I’m no expert in the nuances of French, but it’s always struck me as interesting that Derrida’s La voix et le phénomène was published in English under the title Speech and Phenomena. “Voix” could also be translated “voice,” as it is in a more recently published translation (and doesn’t speech suggest a different book called La parole et le phénomène?). I find this interesting because of a faint difference of meaning between “voice” and “speech,” which for all I know isn’t reflected in the meanings of voix but which anyway seems relevant to the book, and to Derrida’s work. Speech has a stronger connection with language as social and conventional, whereas voice is more embodied. What’s interesting about this distinction is how it reflects the English reception of Derrida’s work, particularly the way in which connecting Derrida with the “linguistic turn” might have occluded important features of his work. I’m thinking particularly here of the importance of phenomenology to Derrida’s early development of his philosophy. The story I got told when I was introduced to Derrida was one which placed Derrida, and post-structuralism more generally, one one side, and the opponent of this side was phenomenology. This kind of direct opposition now seems to me very un-Derridean, and indeed looking again at his early work, it’s clear that the deconstruction of phenomenology is not a rejection of phenomenology, but retains phenomenology with a deconstructive twist. The narrative which set up an opposition between speech and phenomena, or which posited a linguistic turn against phenomenology, however, has had important theoretical ramifications. Read more↴
Let us accept that all identity is a differential identity. In that case two consequences follow: (1) that, as in a Saussurean system, each identity is what is is only through its differences from all the others; (2) that the context has to be a closed one – if all identities depend on the differential system, unless the latter defines its own limits, no identity would be finally constituted. But nothing is more difficult – from a logical point of view – than defining those limits. If we had a foundational perspective we could appeal to an ultimate ground which would be the source of all differences; but if we are dealing with a true pluralism of differences, if the differences are constitutive, we cannot go, in the search for the systematic limits that define a context, beyond the differences themselves. Now, the only way of defining a context is, as we have said, through its limits, and the only way of defining those limits is to point out what is beyond them. But what is beyond the limits can only be other differences, and in that case – given the constitutive character of all differences – it is impossible to establish whether these new differences are internal or external to the context. The very possibility of a limit and, ergo, a context, is thus jeopardized. (Laclau, Emancipation(s), 52)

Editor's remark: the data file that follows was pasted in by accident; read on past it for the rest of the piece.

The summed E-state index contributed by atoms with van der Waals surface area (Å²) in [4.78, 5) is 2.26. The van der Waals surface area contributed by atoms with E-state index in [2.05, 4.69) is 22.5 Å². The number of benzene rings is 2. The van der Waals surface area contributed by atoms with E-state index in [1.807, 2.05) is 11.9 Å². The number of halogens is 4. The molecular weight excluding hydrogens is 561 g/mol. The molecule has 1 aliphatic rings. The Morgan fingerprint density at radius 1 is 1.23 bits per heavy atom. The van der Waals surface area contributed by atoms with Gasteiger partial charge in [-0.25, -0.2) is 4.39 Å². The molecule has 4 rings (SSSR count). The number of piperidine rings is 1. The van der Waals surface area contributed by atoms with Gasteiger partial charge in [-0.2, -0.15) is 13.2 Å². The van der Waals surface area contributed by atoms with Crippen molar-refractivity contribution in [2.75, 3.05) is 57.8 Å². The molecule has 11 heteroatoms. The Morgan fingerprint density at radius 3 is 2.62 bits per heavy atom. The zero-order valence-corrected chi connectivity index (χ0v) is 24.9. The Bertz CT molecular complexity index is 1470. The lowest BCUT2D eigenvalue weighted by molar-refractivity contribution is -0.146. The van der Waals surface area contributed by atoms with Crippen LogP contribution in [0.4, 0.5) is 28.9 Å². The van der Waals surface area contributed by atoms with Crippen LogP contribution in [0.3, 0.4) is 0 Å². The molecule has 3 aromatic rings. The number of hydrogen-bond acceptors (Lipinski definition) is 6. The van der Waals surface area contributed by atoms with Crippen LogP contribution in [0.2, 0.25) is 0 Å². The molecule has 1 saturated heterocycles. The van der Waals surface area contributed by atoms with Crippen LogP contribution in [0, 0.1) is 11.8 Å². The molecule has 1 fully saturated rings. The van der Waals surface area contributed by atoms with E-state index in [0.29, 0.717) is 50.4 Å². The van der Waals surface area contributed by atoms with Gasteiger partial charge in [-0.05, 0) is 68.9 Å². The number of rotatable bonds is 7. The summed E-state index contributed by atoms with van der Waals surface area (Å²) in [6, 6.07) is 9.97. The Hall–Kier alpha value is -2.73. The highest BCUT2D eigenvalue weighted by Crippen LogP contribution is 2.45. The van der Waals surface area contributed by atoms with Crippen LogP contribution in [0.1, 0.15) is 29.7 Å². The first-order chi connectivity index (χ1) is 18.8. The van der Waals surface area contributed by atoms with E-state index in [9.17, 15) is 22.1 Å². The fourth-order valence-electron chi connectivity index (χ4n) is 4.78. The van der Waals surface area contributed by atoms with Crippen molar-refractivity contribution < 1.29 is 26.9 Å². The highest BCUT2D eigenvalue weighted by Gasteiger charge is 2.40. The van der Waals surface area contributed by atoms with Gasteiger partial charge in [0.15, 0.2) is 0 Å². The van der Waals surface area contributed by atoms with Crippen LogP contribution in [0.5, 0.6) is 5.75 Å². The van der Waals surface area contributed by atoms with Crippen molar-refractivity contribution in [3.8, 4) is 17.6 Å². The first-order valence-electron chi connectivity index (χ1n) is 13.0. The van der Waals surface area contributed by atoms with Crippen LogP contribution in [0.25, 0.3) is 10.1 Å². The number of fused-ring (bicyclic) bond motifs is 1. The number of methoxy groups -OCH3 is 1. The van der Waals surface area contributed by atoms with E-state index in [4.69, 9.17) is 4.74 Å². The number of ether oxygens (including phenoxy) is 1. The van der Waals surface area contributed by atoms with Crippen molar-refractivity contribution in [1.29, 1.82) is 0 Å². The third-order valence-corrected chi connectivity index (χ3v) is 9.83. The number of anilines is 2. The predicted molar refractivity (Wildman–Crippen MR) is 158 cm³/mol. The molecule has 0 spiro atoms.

This far, Laclau’s argument seems pretty reasonable, and the consequence presumably would be that, indeed, “no identity would be finally constituted,” that is, the differences that establish any identity would be indeterminate, there would be no point at which we could say we could say we “had” the full determination of the identity, and so any discussion of a particular identity would always be open to further questioning and the need for further investigation into the specificities of that identity. Oddly, though, that’s not the conclusion Laclau draws. Having “jeopardized” the possibility of a total context, Laclau nonetheless goes on to assert that a total context is possible, with the limit being provided not by a difference, but by an antagonism, which “poses a threat to (that is, negates) all the differences within that context.” Read more↴